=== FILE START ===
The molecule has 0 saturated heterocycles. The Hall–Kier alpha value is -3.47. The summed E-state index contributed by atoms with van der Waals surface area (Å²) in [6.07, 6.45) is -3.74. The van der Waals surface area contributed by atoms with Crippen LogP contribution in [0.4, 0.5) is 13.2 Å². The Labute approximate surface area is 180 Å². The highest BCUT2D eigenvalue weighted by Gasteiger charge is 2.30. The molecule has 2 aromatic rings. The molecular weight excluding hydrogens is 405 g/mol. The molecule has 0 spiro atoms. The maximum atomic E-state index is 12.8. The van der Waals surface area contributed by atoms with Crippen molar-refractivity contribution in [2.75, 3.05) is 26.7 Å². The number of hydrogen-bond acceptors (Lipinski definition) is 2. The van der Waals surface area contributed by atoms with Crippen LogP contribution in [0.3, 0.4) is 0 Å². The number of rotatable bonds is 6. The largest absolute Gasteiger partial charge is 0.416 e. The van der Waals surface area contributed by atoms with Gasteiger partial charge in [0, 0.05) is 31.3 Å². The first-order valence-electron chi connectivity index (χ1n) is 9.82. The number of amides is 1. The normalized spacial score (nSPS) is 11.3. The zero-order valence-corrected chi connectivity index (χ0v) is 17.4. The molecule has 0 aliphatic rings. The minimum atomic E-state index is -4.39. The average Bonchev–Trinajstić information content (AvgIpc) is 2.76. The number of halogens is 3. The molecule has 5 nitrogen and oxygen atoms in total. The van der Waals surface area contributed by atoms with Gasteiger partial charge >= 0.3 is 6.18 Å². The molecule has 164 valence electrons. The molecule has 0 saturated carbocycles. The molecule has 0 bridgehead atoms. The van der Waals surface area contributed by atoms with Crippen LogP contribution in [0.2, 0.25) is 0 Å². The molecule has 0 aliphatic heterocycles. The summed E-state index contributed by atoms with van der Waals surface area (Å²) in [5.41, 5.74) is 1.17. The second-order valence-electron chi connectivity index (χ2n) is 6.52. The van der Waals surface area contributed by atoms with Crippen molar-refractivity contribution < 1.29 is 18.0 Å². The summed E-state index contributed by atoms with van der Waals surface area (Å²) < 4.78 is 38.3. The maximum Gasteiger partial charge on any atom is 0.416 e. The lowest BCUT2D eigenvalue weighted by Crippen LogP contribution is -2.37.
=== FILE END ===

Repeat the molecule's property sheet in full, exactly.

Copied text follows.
The molecule has 0 saturated heterocycles. The Hall–Kier alpha value is -3.47. The summed E-state index contributed by atoms with van der Waals surface area (Å²) in [6.07, 6.45) is -3.74. The van der Waals surface area contributed by atoms with Crippen LogP contribution in [0.4, 0.5) is 13.2 Å². The Labute approximate surface area is 180 Å². The highest BCUT2D eigenvalue weighted by Gasteiger charge is 2.30. The molecule has 2 aromatic rings. The molecular weight excluding hydrogens is 405 g/mol. The molecule has 0 spiro atoms. The maximum atomic E-state index is 12.8. The van der Waals surface area contributed by atoms with Crippen molar-refractivity contribution in [2.75, 3.05) is 26.7 Å². The number of hydrogen-bond acceptors (Lipinski definition) is 2. The van der Waals surface area contributed by atoms with Crippen LogP contribution in [0.3, 0.4) is 0 Å². The number of rotatable bonds is 6. The largest absolute Gasteiger partial charge is 0.416 e. The van der Waals surface area contributed by atoms with Gasteiger partial charge in [0, 0.05) is 31.3 Å². The first-order valence-electron chi connectivity index (χ1n) is 9.82. The number of amides is 1. The normalized spacial score (nSPS) is 11.3. The zero-order valence-corrected chi connectivity index (χ0v) is 17.4. The molecule has 0 aliphatic rings. The minimum atomic E-state index is -4.39. The average Bonchev–Trinajstić information content (AvgIpc) is 2.76. The number of halogens is 3. The molecule has 5 nitrogen and oxygen atoms in total. The van der Waals surface area contributed by atoms with Gasteiger partial charge >= 0.3 is 6.18 Å². The molecule has 164 valence electrons. The molecule has 0 saturated carbocycles. The molecule has 0 bridgehead atoms. The van der Waals surface area contributed by atoms with Crippen LogP contribution in [0.2, 0.25) is 0 Å². The molecule has 0 aliphatic heterocycles. The summed E-state index contributed by atoms with van der Waals surface area (Å²) in [5.41, 5.74) is 1.17. The second-order valence-electron chi connectivity index (χ2n) is 6.52. The van der Waals surface area contributed by atoms with Crippen molar-refractivity contribution < 1.29 is 18.0 Å². The summed E-state index contributed by atoms with van der Waals surface area (Å²) < 4.78 is 38.3. The maximum Gasteiger partial charge on any atom is 0.416 e. The lowest BCUT2D eigenvalue weighted by Crippen LogP contribution is -2.37.